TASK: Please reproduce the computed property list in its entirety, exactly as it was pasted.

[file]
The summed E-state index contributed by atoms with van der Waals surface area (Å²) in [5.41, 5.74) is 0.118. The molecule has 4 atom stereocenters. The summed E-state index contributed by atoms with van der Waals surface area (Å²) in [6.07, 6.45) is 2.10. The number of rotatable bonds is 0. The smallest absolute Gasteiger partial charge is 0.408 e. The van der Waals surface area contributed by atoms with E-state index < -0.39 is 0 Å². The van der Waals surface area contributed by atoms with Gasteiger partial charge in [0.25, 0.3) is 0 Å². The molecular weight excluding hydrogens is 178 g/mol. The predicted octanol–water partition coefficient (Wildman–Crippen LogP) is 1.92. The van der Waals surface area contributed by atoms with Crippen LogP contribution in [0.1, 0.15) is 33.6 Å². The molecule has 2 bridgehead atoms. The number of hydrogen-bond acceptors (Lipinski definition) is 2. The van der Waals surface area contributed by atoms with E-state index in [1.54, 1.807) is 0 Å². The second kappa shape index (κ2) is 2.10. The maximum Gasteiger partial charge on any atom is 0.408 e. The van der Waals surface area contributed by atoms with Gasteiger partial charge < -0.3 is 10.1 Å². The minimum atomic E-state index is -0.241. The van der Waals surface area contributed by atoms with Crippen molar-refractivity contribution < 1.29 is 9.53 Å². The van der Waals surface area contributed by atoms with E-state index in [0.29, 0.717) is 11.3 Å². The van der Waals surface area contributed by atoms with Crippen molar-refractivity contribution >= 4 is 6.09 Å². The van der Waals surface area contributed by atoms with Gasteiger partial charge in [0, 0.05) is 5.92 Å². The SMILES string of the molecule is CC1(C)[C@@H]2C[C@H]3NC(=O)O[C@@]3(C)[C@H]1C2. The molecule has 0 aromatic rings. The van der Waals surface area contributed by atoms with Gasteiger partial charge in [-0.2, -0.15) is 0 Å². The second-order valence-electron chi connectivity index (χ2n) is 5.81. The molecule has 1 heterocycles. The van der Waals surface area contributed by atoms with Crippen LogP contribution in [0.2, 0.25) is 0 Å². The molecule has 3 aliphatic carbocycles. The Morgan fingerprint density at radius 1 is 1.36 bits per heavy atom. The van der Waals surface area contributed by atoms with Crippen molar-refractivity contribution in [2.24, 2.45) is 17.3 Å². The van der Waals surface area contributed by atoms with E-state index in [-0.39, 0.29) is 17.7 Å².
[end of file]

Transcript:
The summed E-state index contributed by atoms with van der Waals surface area (Å²) in [5.41, 5.74) is 0.118. The molecule has 4 atom stereocenters. The summed E-state index contributed by atoms with van der Waals surface area (Å²) in [6.07, 6.45) is 2.10. The number of rotatable bonds is 0. The smallest absolute Gasteiger partial charge is 0.408 e. The van der Waals surface area contributed by atoms with E-state index < -0.39 is 0 Å². The van der Waals surface area contributed by atoms with Gasteiger partial charge in [0.25, 0.3) is 0 Å². The molecular weight excluding hydrogens is 178 g/mol. The predicted octanol–water partition coefficient (Wildman–Crippen LogP) is 1.92. The van der Waals surface area contributed by atoms with Crippen LogP contribution in [0.1, 0.15) is 33.6 Å². The molecule has 2 bridgehead atoms. The number of hydrogen-bond acceptors (Lipinski definition) is 2. The van der Waals surface area contributed by atoms with E-state index in [1.54, 1.807) is 0 Å². The second kappa shape index (κ2) is 2.10. The maximum Gasteiger partial charge on any atom is 0.408 e. The van der Waals surface area contributed by atoms with Gasteiger partial charge < -0.3 is 10.1 Å². The minimum atomic E-state index is -0.241. The van der Waals surface area contributed by atoms with Crippen molar-refractivity contribution < 1.29 is 9.53 Å². The van der Waals surface area contributed by atoms with E-state index in [0.29, 0.717) is 11.3 Å². The van der Waals surface area contributed by atoms with Crippen molar-refractivity contribution >= 4 is 6.09 Å². The van der Waals surface area contributed by atoms with Gasteiger partial charge in [0, 0.05) is 5.92 Å². The SMILES string of the molecule is CC1(C)[C@@H]2C[C@H]3NC(=O)O[C@@]3(C)[C@H]1C2. The molecule has 0 aromatic rings. The van der Waals surface area contributed by atoms with Gasteiger partial charge in [-0.2, -0.15) is 0 Å². The second-order valence-electron chi connectivity index (χ2n) is 5.81. The molecule has 1 heterocycles. The van der Waals surface area contributed by atoms with Crippen LogP contribution in [0.2, 0.25) is 0 Å². The molecule has 3 aliphatic carbocycles. The Morgan fingerprint density at radius 1 is 1.36 bits per heavy atom. The van der Waals surface area contributed by atoms with Crippen molar-refractivity contribution in [2.24, 2.45) is 17.3 Å². The van der Waals surface area contributed by atoms with E-state index in [-0.39, 0.29) is 17.7 Å².